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This Is Globalization

May 8, 2011 by and tagged ,

While taking a break from my last grading marathon of the term, I watched this episode of Wide Angle on PBS on the failed coup against the government of Equatorial Guinea:

Part 1:

Part 2

Part 3

Part 4

Part 5

Part 6

This is globalization:

  • A small African country with vast oil reserves
  • Western countries and oil companies, very interested in said oil
  • A corrupt and violent government with an authoritarian leader
  • Mercenaries… or, I should say, private military contractors meddled with Western secret services
  • China
  • The son of Margaret Thatcher
  • The remnants of the racist army of South Africa, selling themselves to the highest bidders
  • Banks that are more than happy to stash the dictator’s oil money
  • And the local population, squeezed in the middle, impoverished and oppressed while Western oil companies and governments wine and dine the dictator… for as long as it is convenient for them to do so.

And at the end, China wins.

Watch the whole thing.

Posted in Globalization, New Wars | 4 Comments »

4 Responses to “This Is Globalization”

  1.   Andreas Moser Says:

    Globalization is largely a myth:


    •   SocProf Says:

      Actually, these aspects of globalization you debunk in your post are only promoted by idiots like Tom Friedman. People like Manuel Castells or Saskia Sassen have a much more nuanced view of globalization, not the caricatural version of hyper-globalizers like the idiot mentioned above.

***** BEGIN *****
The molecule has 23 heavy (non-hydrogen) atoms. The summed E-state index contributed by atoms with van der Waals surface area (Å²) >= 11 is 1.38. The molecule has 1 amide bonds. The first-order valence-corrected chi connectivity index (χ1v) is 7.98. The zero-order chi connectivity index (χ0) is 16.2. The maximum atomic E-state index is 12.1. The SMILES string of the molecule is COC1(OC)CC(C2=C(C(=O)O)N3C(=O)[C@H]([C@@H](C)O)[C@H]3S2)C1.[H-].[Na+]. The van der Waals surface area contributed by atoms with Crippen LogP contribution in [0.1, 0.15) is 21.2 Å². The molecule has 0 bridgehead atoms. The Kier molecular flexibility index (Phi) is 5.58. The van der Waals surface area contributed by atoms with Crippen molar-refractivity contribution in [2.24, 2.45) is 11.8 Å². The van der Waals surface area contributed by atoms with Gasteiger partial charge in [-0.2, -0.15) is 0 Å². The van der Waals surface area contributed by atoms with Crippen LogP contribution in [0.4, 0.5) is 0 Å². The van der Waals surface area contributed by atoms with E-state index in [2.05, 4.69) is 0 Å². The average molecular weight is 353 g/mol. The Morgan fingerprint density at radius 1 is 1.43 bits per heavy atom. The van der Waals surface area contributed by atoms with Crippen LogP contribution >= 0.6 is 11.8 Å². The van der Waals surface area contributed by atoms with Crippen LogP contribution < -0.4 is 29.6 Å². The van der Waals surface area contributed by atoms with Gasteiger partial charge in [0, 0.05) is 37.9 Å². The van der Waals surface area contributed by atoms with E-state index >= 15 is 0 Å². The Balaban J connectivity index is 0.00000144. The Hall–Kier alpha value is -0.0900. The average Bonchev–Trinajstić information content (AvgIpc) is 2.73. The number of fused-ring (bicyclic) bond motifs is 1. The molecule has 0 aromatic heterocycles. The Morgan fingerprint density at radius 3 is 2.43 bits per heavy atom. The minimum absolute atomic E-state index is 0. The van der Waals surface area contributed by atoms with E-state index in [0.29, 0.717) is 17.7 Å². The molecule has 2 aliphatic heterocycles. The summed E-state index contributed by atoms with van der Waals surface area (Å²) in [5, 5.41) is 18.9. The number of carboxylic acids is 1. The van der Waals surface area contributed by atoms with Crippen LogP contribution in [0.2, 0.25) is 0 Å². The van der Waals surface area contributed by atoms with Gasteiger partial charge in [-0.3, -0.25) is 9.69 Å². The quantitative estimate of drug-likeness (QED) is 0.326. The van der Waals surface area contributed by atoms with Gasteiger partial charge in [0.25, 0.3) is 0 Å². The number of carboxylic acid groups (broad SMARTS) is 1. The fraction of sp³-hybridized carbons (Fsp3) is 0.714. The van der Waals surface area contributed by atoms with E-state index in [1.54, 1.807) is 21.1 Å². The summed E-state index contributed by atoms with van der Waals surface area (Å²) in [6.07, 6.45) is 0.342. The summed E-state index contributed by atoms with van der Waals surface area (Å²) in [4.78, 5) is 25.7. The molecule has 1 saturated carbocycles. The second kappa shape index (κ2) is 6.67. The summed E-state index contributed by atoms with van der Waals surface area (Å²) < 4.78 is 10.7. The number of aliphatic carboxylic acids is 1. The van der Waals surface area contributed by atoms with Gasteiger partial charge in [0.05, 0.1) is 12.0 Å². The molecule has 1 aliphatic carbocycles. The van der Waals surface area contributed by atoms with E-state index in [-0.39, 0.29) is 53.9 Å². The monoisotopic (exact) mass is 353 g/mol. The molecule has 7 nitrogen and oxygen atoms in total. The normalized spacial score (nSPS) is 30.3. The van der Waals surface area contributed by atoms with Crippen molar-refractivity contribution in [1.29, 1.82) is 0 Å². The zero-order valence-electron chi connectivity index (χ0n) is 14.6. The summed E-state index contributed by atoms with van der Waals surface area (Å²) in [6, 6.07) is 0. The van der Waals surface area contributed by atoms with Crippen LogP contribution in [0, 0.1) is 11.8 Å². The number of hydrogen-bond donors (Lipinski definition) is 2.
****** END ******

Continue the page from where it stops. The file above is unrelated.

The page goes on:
2.   karl Says:

    Of course the courts treated Mark Thatcher’s role in this with the utmost seriousness – I just cut this from one of my class handouts –

    In 2005, Sir Mark Thatcher plead guilty over his involvement in an alleged coup plot in Equatorial Guinea. The son of former UK Prime Minister Margaret Thatcher was fined the equivalent of US$500,000 (£265,000) and given a four-year suspended jail term. Sir Mark denied any knowledge of the plot, and agreed a plea bargain and will now co-operate with investigators. He admitted breaking anti-mercenary legislation in South Africa by agreeing to finance a helicopter. The businessman said he did not initially know the helicopter’s alleged purpose – that it was to be used in the alleged coup attempt, instead believing it was to be used as an air ambulance. But in his plea bargain statement, Sir Mark says he came to realise the helicopter was to be used for mercenary activities before the deal was finalised.


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